if you have a graphed line, you can have an idea by how the directions of the line turns, i.e. negative, positive, zero
William
y=x will obviously be a straight line with a zero slope
William
y=x^2 will have a parabolic line opening to positive infinity on both sides of the y axis vice versa with y=-x^2 you'll have both ends of the parabolic line pointing downward heading to negative infinity on both sides of the y axis
William
y=x will be a straight line, but it will have a slope of one. Remember, if y=1 then x=1, so for every unit you rise you move over positively one unit. To get a straight line with a slope of 0, set y=1 or any integer.
Aaron
yes, correction on my end, I meant slope of 1 instead of slope of 0
William
what is f(x)=
I don't understand
Joe
Typically a function 'f' will take 'x' as input, and produce 'y' as output. As 'f(x)=y'. According to Google, "The range of a function is the complete set of all possible resulting values of the dependent variable (y, usually), after we have substituted the domain."
Thomas
Sorry, I don't know where the "Â"s came from. They shouldn't be there. Just ignore them. :-)
Thomas
Darius
Thanks.
Thomas
Â
Thomas
It is the Â that should not be there. It doesn't seem to show if encloses in quotation marks. "Â" or 'Â' ... Â
Thomas
Now it shows, go figure?
Thomas
what is this?
i do not understand anything
unknown
lol...it gets better
Darius
I've been struggling so much through all of this. my final is in four weeks 😭
Tiffany
this book is an excellent resource! have you guys ever looked at the online tutoring? there's one that is called "That Tutor Guy" and he goes over a lot of the concepts
Darius
thank you I have heard of him. I should check him out.
Tiffany
is there any question in particular?
Joe
I have always struggled with math. I get lost really easy, if you have any advice for that, it would help tremendously.
Tiffany
Sure, are you in high school or college?
Darius
Hi, apologies for the delayed response. I'm in college.
Tiffany
how to solve polynomial using a calculator
So a horizontal compression by factor of 1/2 is the same as a horizontal stretch by a factor of 2, right?
The center is at (3,4) a focus is at (3,-1), and the lenght of the major axis is 26
The center is at (3,4) a focus is at (3,-1) and the lenght of the major axis is 26 what will be the answer?
Rima
I done know
Joe
What kind of answer is that😑?
Rima
I had just woken up when i got this message
Joe
Rima
i have a question.
Abdul
how do you find the real and complex roots of a polynomial?
Abdul
@abdul with delta maybe which is b(square)-4ac=result then the 1st root -b-radical delta over 2a and the 2nd root -b+radical delta over 2a. I am not sure if this was your question but check it up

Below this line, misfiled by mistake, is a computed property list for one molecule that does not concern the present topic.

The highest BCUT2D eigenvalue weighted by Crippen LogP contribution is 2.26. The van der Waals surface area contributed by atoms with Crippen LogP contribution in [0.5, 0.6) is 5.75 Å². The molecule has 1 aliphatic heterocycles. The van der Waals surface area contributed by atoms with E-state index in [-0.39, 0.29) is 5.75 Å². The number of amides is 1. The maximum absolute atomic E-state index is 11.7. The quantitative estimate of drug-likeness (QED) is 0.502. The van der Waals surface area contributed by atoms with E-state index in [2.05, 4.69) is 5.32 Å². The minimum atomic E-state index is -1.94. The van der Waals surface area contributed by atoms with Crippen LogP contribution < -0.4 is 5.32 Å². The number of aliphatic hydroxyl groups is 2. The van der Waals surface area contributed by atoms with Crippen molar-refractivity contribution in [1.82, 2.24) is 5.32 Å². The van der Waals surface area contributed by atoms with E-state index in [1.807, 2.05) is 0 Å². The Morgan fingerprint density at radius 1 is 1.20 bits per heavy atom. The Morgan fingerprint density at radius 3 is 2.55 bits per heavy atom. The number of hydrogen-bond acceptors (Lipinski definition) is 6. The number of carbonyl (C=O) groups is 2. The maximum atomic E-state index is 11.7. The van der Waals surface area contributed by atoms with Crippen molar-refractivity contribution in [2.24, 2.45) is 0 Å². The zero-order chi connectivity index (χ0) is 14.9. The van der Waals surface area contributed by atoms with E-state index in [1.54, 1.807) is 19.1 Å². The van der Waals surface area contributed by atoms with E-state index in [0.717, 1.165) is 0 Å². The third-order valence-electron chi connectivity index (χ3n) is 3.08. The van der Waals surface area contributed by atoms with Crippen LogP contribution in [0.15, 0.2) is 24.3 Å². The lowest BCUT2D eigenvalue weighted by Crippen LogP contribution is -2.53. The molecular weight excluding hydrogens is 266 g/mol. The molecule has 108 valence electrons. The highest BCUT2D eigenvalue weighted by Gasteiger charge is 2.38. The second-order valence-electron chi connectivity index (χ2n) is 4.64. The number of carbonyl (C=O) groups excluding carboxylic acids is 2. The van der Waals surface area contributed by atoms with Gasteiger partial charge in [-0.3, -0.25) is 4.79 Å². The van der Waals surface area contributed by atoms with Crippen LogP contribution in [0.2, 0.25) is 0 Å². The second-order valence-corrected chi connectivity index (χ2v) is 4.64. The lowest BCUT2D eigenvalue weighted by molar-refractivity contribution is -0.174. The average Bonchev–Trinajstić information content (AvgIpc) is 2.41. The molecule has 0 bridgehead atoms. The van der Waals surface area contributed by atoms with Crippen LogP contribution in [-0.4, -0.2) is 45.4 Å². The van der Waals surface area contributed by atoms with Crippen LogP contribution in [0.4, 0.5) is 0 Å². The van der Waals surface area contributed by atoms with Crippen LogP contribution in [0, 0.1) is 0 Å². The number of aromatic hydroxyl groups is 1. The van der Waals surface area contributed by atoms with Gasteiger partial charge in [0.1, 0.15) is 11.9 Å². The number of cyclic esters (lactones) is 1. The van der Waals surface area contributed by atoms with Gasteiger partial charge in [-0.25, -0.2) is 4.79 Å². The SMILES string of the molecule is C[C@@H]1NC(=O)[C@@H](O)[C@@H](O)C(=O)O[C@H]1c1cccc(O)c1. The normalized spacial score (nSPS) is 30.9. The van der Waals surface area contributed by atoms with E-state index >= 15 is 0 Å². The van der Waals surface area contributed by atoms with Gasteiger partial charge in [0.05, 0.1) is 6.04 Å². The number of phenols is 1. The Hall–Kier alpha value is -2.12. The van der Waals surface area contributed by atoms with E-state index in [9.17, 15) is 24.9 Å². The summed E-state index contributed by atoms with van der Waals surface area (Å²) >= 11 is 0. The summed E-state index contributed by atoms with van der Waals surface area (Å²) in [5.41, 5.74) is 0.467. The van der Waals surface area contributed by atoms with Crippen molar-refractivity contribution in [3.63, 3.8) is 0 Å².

Nare
This is the actual question: Find all roots(real and complex) of the polynomial f(x)=6x^3 + x^2 - 4x + 1
Abdul
@Nare please let me know if you can solve it.
Abdul
I have a question
juweeriya
hello guys I'm new here? will you happy with me
mustapha
The average annual population increase of a pack of wolves is 25.
how do you find the period of a sine graph
Period =2π if there is a coefficient (b), just divide the coefficient by 2π to get the new period
Am
if not then how would I find it from a graph
Imani
by looking at the graph, find the distance between two consecutive maximum points (the highest points of the wave). so if the top of one wave is at point A (1,2) and the next top of the wave is at point B (6,2), then the period is 5, the difference of the x-coordinates.
Am
you could also do it with two consecutive minimum points or x-intercepts
Am
I will try that thank u
Imani
Case of Equilateral Hyperbola
ok
Zander
ok
Shella
f(x)=4x+2, find f(3)
Benetta
f(3)=4(3)+2 f(3)=14
lamoussa
14
Vedant
pre calc teacher: "Plug in Plug in...smell's good" f(x)=14
Devante
8x=40
Chris
Explain why log a x is not defined for a < 0
the sum of any two linear polynomial is what
Momo
how can are find the domain and range of a relations
the range is twice of the natural number which is the domain
Morolake
A cell phone company offers two plans for minutes. Plan A: $15 per month and$2 for every 300 texts. Plan B: $25 per month and$0.50 for every 100 texts. How many texts would you need to send per month for plan B to save you money?
6000
Robert
more than 6000
Robert
For Plan A to reach $27/month to surpass Plan B's$26.50 monthly payment, you'll need 3,000 texts which will cost an additional \$10.00. So, for the amount of texts you need to send would need to range between 1-100 texts for the 100th increment, times that by 3 for the additional amount of texts...
Gilbert
...for one text payment for 300 for Plan A. So, that means Plan A; in my opinion is for people with text messaging abilities that their fingers burn the monitor for the cell phone. While Plan B would be for loners that doesn't need their fingers to due the talking; but those texts mean more then...
Gilbert